Light scattering by fine particles during the Pittsburgh Air Quality Study: measurements and modeling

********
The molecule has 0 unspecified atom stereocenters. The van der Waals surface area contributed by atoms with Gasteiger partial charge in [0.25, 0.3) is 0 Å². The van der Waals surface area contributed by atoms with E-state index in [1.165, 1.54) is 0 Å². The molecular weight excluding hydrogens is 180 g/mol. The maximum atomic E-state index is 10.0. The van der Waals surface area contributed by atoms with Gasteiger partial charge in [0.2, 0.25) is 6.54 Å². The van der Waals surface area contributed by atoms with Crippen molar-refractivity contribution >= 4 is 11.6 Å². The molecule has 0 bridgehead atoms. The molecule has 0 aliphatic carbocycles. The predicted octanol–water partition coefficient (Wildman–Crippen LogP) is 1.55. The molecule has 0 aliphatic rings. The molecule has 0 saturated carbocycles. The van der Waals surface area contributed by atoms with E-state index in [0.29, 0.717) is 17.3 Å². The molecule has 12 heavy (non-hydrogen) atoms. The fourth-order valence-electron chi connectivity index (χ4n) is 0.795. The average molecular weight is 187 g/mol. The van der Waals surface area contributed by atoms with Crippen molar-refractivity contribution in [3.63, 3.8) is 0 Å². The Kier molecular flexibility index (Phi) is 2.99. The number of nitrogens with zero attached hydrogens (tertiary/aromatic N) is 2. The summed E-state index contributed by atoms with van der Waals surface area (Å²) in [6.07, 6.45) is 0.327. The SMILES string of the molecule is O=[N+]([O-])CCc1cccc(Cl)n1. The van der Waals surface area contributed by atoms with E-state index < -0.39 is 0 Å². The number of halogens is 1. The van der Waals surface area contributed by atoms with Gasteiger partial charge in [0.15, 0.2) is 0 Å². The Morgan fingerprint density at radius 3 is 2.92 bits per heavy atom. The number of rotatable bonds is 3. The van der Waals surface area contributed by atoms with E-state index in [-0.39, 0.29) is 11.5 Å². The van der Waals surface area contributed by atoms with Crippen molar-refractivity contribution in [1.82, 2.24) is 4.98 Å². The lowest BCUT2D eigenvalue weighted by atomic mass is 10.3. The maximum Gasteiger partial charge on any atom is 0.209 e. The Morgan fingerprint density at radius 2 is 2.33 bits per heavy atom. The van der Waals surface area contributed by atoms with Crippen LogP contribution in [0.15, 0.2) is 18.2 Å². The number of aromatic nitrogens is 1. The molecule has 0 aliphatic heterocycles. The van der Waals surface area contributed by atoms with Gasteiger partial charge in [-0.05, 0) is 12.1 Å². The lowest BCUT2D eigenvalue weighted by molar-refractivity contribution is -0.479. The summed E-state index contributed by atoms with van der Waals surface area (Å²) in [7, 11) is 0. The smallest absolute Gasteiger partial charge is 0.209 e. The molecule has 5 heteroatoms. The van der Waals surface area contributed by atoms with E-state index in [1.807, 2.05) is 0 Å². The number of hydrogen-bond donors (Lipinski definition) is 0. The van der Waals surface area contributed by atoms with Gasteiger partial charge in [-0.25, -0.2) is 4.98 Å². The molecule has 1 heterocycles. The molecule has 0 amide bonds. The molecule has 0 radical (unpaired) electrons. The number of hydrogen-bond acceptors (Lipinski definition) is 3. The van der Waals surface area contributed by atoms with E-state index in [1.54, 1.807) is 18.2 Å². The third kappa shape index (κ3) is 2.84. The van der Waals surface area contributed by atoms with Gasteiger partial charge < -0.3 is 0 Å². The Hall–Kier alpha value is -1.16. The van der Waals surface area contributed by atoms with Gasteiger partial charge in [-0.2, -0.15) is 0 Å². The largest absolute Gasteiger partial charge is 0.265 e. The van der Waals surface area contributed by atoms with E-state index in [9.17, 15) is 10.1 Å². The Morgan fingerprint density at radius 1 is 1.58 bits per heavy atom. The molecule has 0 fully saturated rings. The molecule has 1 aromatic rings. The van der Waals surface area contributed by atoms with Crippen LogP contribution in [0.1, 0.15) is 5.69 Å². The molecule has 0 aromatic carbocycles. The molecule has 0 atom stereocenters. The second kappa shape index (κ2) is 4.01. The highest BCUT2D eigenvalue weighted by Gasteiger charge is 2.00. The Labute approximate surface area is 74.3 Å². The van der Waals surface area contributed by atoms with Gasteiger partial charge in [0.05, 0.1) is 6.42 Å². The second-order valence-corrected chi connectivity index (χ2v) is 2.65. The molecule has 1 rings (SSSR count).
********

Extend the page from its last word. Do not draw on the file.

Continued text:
{[}1] Light scattering by fine particulate matter was measured during the Pittsburgh Air Quality Study (PAQS) as close to ambient conditions as possible. Several approaches are used for the theoretical calculation of the scattering coefficient and the results are compared to the direct measurements. The first approach uses ambient high time and daily resolved PM2.5 composition concentrations to estimate the scattering coefficient assuming that the aerosol is an external mixture. The second approach uses a thermodynamic model and Mie theory to predict the scattering coefficient of aerosols from daily size composition distributions. The third approach introduces high time and daily resolved ambient aerosol water concentrations and concentrations of sulfate, nitrate, organic material, and soil with fixed scattering efficiencies. During the summer the first two approaches underestimate the measured scattering coefficient by around 20%. Agreement within experimental error is obtained between the measured scattering coefficient and the model, incorporating measured water aerosol concentrations. During the winter the first two approaches tend to overpredict the measured scattering by around 15%. This overprediction is weakly correlated to the organic mass. The modeling approaches suggest that sulfate and the associated water contribute 65 - 73% to the scattering coefficient during the summer, with organic material contributing 25 - 30%. During the winter, sulfate accounts for 35 - 43%, nitrate accounts for 24 - 32%, and organic material accounts for 30 - 40% of the scattering coefficient.






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